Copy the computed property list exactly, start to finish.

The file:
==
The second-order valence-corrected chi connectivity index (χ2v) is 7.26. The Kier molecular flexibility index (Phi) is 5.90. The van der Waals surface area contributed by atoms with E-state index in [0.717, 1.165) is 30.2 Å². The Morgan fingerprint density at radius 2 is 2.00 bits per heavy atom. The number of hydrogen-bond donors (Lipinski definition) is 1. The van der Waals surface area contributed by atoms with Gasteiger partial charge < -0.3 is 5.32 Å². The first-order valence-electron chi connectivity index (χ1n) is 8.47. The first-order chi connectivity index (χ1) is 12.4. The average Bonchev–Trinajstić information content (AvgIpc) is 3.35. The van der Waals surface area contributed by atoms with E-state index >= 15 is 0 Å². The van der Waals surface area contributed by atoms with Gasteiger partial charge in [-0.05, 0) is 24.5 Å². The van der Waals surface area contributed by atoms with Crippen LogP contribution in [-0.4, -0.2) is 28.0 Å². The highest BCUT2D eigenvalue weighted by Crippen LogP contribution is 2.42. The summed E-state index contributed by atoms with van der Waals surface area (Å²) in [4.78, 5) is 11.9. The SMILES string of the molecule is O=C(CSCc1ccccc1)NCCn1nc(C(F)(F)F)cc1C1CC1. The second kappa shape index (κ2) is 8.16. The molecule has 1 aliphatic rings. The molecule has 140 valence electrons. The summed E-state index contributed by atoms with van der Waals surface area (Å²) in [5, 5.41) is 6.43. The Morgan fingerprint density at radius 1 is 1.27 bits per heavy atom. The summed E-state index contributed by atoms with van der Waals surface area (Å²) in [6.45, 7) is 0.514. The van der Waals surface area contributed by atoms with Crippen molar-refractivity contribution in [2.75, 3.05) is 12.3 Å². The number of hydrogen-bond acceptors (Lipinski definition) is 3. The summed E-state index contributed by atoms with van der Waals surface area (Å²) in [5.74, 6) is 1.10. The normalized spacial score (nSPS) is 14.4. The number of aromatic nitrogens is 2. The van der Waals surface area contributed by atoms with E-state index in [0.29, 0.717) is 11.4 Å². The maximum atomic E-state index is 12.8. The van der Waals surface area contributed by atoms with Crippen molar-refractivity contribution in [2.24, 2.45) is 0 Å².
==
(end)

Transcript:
The second-order valence-corrected chi connectivity index (χ2v) is 7.26. The Kier molecular flexibility index (Phi) is 5.90. The van der Waals surface area contributed by atoms with E-state index in [0.717, 1.165) is 30.2 Å². The Morgan fingerprint density at radius 2 is 2.00 bits per heavy atom. The number of hydrogen-bond donors (Lipinski definition) is 1. The van der Waals surface area contributed by atoms with Gasteiger partial charge < -0.3 is 5.32 Å². The first-order valence-electron chi connectivity index (χ1n) is 8.47. The first-order chi connectivity index (χ1) is 12.4. The average Bonchev–Trinajstić information content (AvgIpc) is 3.35. The van der Waals surface area contributed by atoms with E-state index >= 15 is 0 Å². The van der Waals surface area contributed by atoms with Gasteiger partial charge in [-0.05, 0) is 24.5 Å². The van der Waals surface area contributed by atoms with Crippen LogP contribution in [-0.4, -0.2) is 28.0 Å². The highest BCUT2D eigenvalue weighted by Crippen LogP contribution is 2.42. The summed E-state index contributed by atoms with van der Waals surface area (Å²) in [4.78, 5) is 11.9. The SMILES string of the molecule is O=C(CSCc1ccccc1)NCCn1nc(C(F)(F)F)cc1C1CC1. The second kappa shape index (κ2) is 8.16. The molecule has 1 aliphatic rings. The molecule has 140 valence electrons. The summed E-state index contributed by atoms with van der Waals surface area (Å²) in [5, 5.41) is 6.43. The Morgan fingerprint density at radius 1 is 1.27 bits per heavy atom. The summed E-state index contributed by atoms with van der Waals surface area (Å²) in [6.45, 7) is 0.514. The van der Waals surface area contributed by atoms with Crippen molar-refractivity contribution in [2.75, 3.05) is 12.3 Å². The number of hydrogen-bond acceptors (Lipinski definition) is 3. The summed E-state index contributed by atoms with van der Waals surface area (Å²) in [5.74, 6) is 1.10. The normalized spacial score (nSPS) is 14.4. The number of aromatic nitrogens is 2. The van der Waals surface area contributed by atoms with E-state index in [0.29, 0.717) is 11.4 Å². The maximum atomic E-state index is 12.8. The van der Waals surface area contributed by atoms with Crippen molar-refractivity contribution in [2.24, 2.45) is 0 Å².